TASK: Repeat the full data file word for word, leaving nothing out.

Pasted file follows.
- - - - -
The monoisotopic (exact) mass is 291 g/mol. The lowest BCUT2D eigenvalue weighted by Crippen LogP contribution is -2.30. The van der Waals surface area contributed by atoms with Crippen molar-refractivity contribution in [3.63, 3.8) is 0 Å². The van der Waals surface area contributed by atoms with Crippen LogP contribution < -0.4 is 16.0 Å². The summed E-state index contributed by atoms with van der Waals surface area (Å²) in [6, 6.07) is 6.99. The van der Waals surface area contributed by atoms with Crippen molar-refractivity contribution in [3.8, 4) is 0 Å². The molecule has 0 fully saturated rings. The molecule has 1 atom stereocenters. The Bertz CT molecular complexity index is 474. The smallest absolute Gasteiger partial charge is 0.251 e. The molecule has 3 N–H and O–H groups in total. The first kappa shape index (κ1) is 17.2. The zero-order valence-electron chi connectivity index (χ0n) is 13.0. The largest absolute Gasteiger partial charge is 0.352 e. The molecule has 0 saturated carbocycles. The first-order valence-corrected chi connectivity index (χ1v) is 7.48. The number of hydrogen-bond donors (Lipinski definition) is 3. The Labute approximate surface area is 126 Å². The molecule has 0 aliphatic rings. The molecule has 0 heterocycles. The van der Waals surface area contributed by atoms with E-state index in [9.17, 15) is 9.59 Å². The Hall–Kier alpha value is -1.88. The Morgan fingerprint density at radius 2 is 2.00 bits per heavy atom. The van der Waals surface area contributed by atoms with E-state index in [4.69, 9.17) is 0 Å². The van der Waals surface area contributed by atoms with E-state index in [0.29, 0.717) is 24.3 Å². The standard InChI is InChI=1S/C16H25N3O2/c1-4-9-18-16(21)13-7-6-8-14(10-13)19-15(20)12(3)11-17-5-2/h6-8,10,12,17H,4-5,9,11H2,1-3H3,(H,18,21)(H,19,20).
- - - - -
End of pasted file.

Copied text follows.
The monoisotopic (exact) mass is 291 g/mol. The lowest BCUT2D eigenvalue weighted by Crippen LogP contribution is -2.30. The van der Waals surface area contributed by atoms with Crippen molar-refractivity contribution in [3.63, 3.8) is 0 Å². The van der Waals surface area contributed by atoms with Crippen LogP contribution < -0.4 is 16.0 Å². The summed E-state index contributed by atoms with van der Waals surface area (Å²) in [6, 6.07) is 6.99. The van der Waals surface area contributed by atoms with Crippen molar-refractivity contribution in [3.8, 4) is 0 Å². The molecule has 0 fully saturated rings. The molecule has 1 atom stereocenters. The Bertz CT molecular complexity index is 474. The smallest absolute Gasteiger partial charge is 0.251 e. The molecule has 3 N–H and O–H groups in total. The first kappa shape index (κ1) is 17.2. The zero-order valence-electron chi connectivity index (χ0n) is 13.0. The largest absolute Gasteiger partial charge is 0.352 e. The molecule has 0 saturated carbocycles. The first-order valence-corrected chi connectivity index (χ1v) is 7.48. The number of hydrogen-bond donors (Lipinski definition) is 3. The Labute approximate surface area is 126 Å². The molecule has 0 aliphatic rings. The molecule has 0 heterocycles. The van der Waals surface area contributed by atoms with E-state index in [9.17, 15) is 9.59 Å². The Hall–Kier alpha value is -1.88. The Morgan fingerprint density at radius 2 is 2.00 bits per heavy atom. The van der Waals surface area contributed by atoms with E-state index in [4.69, 9.17) is 0 Å². The van der Waals surface area contributed by atoms with E-state index in [0.29, 0.717) is 24.3 Å². The standard InChI is InChI=1S/C16H25N3O2/c1-4-9-18-16(21)13-7-6-8-14(10-13)19-15(20)12(3)11-17-5-2/h6-8,10,12,17H,4-5,9,11H2,1-3H3,(H,18,21)(H,19,20).